In this illustration taken on November 28, 2021, you can see that Turkish Lira banknotes are placed on U.S. dollar bills. REUTERS/Dado Ruvic/Illustration
Reuters, Istanbul, November 30-The Turkish lira plunged to 14 against the U.S. dollar on Tuesday, hitting a new low against the euro. After President Tayyip Erdogan once again supported a sharp interest rate cut, despite widespread criticism and soaring currency Swell.
The lira fell 8.6% against the U.S. dollar, boosting the U.S. dollar after the Fed’s tough remarks, highlighting the risks faced by the Turkish economy and Erdogan’s own political future. read more
So far this year, the currency has depreciated by about 45%. In November alone, it has depreciated by 28.3%. It quickly eroded the income and savings of Turks, disrupted family budgets, and even made them scrambling to find some imported medicines. read more
The monthly sell-off was the largest ever for the currency, and it joined the crises of large emerging market economies in 2018, 2001 and 1994.
On Tuesday’s plunge, Erdogan defended what most economists call reckless monetary easing for the fifth time in less than two weeks.
In an interview with the national broadcaster TRT, Erdogan stated that the new policy direction “has no turning back”.
“We will see a significant drop in interest rates, so the exchange rate will improve before the election,” he said.
Turkey’s leaders for the past two decades have faced a decline in public opinion polls and a vote in mid-2023. Opinion polls show that Erdogan will face the most likely presidential opponent.
Under Erdogan’s pressure, the central bank has cut interest rates by 400 basis points to 15% since September, and the market generally expects to cut interest rates again in December. Since the inflation rate is close to 20%, the real interest rate is extremely low.
In response, the opposition called for an immediate reversal of the policy and early elections. Concerns about the credibility of the central bank were hit again on Tuesday after a senior official was reported to have left.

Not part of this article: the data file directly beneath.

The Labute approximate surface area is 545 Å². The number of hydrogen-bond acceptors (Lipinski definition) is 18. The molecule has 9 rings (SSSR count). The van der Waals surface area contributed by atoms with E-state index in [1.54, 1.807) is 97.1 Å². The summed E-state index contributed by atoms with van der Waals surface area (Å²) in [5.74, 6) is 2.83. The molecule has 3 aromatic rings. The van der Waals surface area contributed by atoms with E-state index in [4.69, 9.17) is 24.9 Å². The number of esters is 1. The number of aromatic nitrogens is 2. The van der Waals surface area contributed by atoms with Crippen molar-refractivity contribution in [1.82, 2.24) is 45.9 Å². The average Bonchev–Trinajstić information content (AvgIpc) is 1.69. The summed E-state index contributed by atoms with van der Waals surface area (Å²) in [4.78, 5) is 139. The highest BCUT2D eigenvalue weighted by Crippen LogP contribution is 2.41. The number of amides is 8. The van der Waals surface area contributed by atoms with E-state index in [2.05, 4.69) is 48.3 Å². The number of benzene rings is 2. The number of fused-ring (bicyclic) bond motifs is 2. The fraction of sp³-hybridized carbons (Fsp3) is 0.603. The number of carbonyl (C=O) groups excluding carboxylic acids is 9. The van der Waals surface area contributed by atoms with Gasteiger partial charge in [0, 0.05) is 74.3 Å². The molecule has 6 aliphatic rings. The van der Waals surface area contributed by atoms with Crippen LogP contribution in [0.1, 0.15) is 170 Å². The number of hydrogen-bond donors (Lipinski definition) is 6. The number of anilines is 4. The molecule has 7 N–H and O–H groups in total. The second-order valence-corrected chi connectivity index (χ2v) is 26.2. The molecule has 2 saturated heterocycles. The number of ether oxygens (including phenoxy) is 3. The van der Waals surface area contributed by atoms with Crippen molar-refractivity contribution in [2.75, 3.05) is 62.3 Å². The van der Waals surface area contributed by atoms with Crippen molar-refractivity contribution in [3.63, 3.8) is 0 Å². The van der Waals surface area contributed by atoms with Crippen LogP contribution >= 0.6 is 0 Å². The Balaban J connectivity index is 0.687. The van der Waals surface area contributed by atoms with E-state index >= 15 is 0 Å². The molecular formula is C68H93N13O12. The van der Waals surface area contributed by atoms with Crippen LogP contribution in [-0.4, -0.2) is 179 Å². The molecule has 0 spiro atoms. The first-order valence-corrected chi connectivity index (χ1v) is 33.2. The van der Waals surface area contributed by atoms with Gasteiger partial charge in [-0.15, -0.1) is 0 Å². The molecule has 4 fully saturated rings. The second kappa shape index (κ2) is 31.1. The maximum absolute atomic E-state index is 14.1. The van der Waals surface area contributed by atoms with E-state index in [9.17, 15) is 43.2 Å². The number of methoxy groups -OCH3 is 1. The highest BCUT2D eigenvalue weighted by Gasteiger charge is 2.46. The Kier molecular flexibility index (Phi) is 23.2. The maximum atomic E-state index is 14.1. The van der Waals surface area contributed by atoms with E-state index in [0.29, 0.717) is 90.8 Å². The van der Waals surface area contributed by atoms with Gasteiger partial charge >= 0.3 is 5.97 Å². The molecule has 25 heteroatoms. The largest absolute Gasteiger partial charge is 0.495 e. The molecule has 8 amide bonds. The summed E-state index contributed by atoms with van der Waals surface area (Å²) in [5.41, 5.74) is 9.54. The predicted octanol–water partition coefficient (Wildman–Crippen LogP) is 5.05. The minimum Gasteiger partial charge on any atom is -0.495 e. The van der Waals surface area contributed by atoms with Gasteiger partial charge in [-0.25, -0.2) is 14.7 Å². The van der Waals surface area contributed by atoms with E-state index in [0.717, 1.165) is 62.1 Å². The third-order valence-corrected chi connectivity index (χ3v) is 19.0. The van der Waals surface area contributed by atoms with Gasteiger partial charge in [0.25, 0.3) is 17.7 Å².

Brian Jacobsen, senior investment strategist for multi-asset solutions at Allspring Global Investments, said: “This is a dangerous experiment that Erdogan is trying to conduct, and the market is trying to warn him about the consequences.”
“As the lira depreciates, import prices may rise, which intensifies inflation. Foreign investment may be scared off, making it more difficult to finance growth. Credit default swaps are priced higher in default risk,” he added.
According to data from IHS Markit, Turkey’s five-year credit default swaps (the cost of insuring sovereign defaults) rose by 6 basis points from Monday’s close to 510 basis points, the highest level since November 2020.
The spread on safe-haven US Treasury bonds (.JPMEGDTURR) widened to 564 basis points, the largest in a year. They are 100 basis points larger than earlier this month.
According to official data released on Tuesday, Turkey’s economy grew by 7.4% year-on-year in the third quarter, driven by retail demand, manufacturing and exports. read more
Erdogan and other government officials emphasized that although prices may continue for some time, monetary stimulus measures should boost exports, credit, employment and economic growth.
Economists say that devaluation and accelerated inflation-expected to reach 30% next year, mainly due to currency devaluation-will undermine Erdogan’s plan. Almost all other central banks are raising interest rates or preparing to do so. read more
Erdogan said: “Some people are trying to make them look weak, but the economic indicators are in very good condition.” “Our country is now at a point where it can break this trap. There is no turning back.”
Reuters reported that citing sources, Erdogan has ignored calls for policy changes in recent weeks, even from within his government. read more
A central bank source said on Tuesday that Doruk Kucuksarac, executive director of the bank’s market department, had resigned and was replaced by his deputy Hakan Er.
A banker, who requested anonymity, said that the departure of Kukuk Salak further proved that the institution was “eroded and destroyed” after this year’s large-scale leadership reforms and years of political influence on policy.
Erdogan fired three members of the Monetary Policy Committee in October. Governor Sahap Kavcioglu was appointed to the position in March after he fired three of his predecessors due to policy differences in the past 2-1/2 years. read more
November inflation data will be released on Friday, and a Reuters survey predicts that the inflation rate will rise to 20.7% for the year, the highest level in three years. read more
Credit rating company Moody’s said: “Monetary policy may continue to be affected by politics, and it is not enough to significantly reduce inflation, stabilize the currency, and restore investor confidence.”
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Post time: Dec-10-2021